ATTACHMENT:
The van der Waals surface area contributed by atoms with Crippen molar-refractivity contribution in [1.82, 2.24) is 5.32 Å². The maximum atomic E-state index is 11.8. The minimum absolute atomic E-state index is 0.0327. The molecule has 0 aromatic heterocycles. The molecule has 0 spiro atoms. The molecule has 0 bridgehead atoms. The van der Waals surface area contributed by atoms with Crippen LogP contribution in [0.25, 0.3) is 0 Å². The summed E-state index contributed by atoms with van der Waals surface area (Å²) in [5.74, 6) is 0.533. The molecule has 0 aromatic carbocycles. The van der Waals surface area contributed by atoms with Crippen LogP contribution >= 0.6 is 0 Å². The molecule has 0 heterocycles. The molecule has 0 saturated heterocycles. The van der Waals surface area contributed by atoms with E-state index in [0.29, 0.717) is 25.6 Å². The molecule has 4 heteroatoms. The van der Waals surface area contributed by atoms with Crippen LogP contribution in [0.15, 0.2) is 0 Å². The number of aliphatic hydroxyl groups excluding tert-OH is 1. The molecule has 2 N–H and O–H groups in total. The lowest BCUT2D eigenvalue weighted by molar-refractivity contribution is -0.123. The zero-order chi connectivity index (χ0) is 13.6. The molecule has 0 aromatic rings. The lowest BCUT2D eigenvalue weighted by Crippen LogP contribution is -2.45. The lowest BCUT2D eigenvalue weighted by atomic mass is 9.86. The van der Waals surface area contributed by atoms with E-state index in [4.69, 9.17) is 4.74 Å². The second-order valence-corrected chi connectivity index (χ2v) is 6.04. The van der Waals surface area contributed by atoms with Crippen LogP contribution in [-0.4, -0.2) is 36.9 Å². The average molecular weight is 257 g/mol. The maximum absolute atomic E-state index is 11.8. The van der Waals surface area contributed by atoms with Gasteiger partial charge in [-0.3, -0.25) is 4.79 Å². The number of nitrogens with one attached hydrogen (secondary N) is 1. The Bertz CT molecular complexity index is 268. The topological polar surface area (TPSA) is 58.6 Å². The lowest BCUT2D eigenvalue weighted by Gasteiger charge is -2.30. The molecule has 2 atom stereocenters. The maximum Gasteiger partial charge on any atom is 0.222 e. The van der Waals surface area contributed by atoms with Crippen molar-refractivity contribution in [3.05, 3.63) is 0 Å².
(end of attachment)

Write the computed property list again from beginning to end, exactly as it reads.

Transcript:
The van der Waals surface area contributed by atoms with Crippen molar-refractivity contribution in [1.82, 2.24) is 5.32 Å². The maximum atomic E-state index is 11.8. The minimum absolute atomic E-state index is 0.0327. The molecule has 0 aromatic heterocycles. The molecule has 0 spiro atoms. The molecule has 0 bridgehead atoms. The van der Waals surface area contributed by atoms with Crippen LogP contribution in [0.25, 0.3) is 0 Å². The summed E-state index contributed by atoms with van der Waals surface area (Å²) in [5.74, 6) is 0.533. The molecule has 0 aromatic carbocycles. The van der Waals surface area contributed by atoms with Crippen LogP contribution >= 0.6 is 0 Å². The molecule has 0 heterocycles. The molecule has 0 saturated heterocycles. The van der Waals surface area contributed by atoms with E-state index in [0.29, 0.717) is 25.6 Å². The molecule has 4 heteroatoms. The van der Waals surface area contributed by atoms with Crippen LogP contribution in [0.15, 0.2) is 0 Å². The number of aliphatic hydroxyl groups excluding tert-OH is 1. The molecule has 2 N–H and O–H groups in total. The lowest BCUT2D eigenvalue weighted by molar-refractivity contribution is -0.123. The zero-order chi connectivity index (χ0) is 13.6. The molecule has 0 aromatic rings. The lowest BCUT2D eigenvalue weighted by Crippen LogP contribution is -2.45. The lowest BCUT2D eigenvalue weighted by atomic mass is 9.86. The van der Waals surface area contributed by atoms with E-state index in [4.69, 9.17) is 4.74 Å². The second-order valence-corrected chi connectivity index (χ2v) is 6.04. The van der Waals surface area contributed by atoms with Crippen LogP contribution in [-0.4, -0.2) is 36.9 Å². The average molecular weight is 257 g/mol. The maximum absolute atomic E-state index is 11.8. The van der Waals surface area contributed by atoms with Gasteiger partial charge in [-0.3, -0.25) is 4.79 Å². The number of nitrogens with one attached hydrogen (secondary N) is 1. The Bertz CT molecular complexity index is 268. The topological polar surface area (TPSA) is 58.6 Å². The lowest BCUT2D eigenvalue weighted by Gasteiger charge is -2.30. The molecule has 2 atom stereocenters. The maximum Gasteiger partial charge on any atom is 0.222 e. The van der Waals surface area contributed by atoms with Crippen molar-refractivity contribution in [3.05, 3.63) is 0 Å².